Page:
The quality of academic subject matter has been emphasized across the
elementary school platform in recent years. But in kindergarten, the
emphasis on academics is a bit newer. Whether you agree with this
approach or not, the fact is that kindergarten is your child's first
experience of "real" school. Kindergarteners learn lessons in that first year
that are not in the books. These are skills they will take with them into
their subsequent school experience.
Here are things children will learn in kindergarten that you may not have
1. Paying Attention
In kindergarten, children learn to listen and pay attention to the teacher
and, depending on how the classroom is set up, to pay attention to their
2. Following Directions
Kindergarten involves following directions. It's essential for the classroom
to run smoothly, so teachers usually make sure it happens. For academic
success, following directions is key.
When kindergarteners are put in to a classroom together, they learn how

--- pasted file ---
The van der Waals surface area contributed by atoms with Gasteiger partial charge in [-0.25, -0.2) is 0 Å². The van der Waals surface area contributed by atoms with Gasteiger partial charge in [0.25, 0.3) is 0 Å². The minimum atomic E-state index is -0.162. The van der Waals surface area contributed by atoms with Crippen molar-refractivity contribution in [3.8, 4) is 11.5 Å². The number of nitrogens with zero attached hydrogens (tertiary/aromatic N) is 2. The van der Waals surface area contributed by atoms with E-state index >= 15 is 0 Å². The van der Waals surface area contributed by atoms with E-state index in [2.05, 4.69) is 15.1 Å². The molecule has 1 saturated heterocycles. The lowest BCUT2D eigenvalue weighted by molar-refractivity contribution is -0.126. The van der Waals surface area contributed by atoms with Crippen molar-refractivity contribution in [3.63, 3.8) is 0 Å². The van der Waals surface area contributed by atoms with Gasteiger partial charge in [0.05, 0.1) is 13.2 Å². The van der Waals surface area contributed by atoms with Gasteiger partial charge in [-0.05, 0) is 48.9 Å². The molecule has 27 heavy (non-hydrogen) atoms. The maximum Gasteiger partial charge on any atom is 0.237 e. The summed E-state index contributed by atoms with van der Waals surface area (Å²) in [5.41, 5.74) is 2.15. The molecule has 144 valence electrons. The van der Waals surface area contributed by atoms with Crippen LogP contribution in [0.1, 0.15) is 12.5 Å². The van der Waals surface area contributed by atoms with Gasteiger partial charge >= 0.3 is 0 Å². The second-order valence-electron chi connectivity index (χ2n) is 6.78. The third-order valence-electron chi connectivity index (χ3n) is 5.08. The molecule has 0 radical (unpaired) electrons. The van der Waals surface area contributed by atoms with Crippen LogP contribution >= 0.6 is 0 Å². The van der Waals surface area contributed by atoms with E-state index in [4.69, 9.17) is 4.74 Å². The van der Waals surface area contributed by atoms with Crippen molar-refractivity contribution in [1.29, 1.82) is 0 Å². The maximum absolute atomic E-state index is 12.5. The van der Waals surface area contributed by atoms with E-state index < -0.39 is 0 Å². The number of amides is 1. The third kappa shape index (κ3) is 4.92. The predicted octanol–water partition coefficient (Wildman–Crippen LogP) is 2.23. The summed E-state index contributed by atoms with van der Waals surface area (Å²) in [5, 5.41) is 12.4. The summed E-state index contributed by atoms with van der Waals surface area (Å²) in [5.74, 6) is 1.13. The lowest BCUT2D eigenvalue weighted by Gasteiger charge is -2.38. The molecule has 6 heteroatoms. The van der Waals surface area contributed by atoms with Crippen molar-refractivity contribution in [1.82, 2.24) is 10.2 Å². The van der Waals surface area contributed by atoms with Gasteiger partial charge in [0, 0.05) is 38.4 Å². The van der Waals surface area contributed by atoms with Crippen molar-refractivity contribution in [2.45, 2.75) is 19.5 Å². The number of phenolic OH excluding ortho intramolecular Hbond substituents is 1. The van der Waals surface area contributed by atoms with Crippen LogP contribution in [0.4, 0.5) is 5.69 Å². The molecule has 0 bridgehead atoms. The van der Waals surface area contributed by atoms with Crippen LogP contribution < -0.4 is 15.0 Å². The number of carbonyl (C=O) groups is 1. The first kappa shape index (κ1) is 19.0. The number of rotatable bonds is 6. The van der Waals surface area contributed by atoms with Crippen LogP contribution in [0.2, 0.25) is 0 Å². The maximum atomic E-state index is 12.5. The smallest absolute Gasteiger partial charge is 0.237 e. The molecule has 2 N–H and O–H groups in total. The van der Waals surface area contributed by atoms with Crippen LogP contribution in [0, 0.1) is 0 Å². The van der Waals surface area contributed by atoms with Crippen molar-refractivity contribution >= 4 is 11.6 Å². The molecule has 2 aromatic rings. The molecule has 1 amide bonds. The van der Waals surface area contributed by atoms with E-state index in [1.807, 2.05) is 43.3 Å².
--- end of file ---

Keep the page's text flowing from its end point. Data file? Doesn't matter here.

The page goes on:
to interact. If your child did not go to preschool, then this may be the first
time he or she is in a group of peers. Relationship skills are important, and
in kindergarten, children learn the basics like cooperation, resolving
conflicts, asking for help, and dealing with social pressure (especially if it
involves feeling pressured to do something the child feels or knows is
A kindergartener begins to learn how he or she feels about things. He
begins to see where his interests and preferences lie, and starts seeing
some strengths and weaknesses. He'll develop favorite activities and
there will be others he doesn't like as well. Hopefully, this self-awareness
will underpin a healthy self-confidence.
5. Making Decisions
Decision-making is a very important life skill, and your child will begin
learning how to make decisions based on realistic consequences. In
kindergarten, children can make decisions based on social norms (which
they are also learning) and respect for others.
6. Social Awareness
Part of self-awareness for your kindergartener involves social awareness.
He begins to perceive the emotions and sensibilities of others, and
empathy begins to develop. He starts seeing the place of family, school,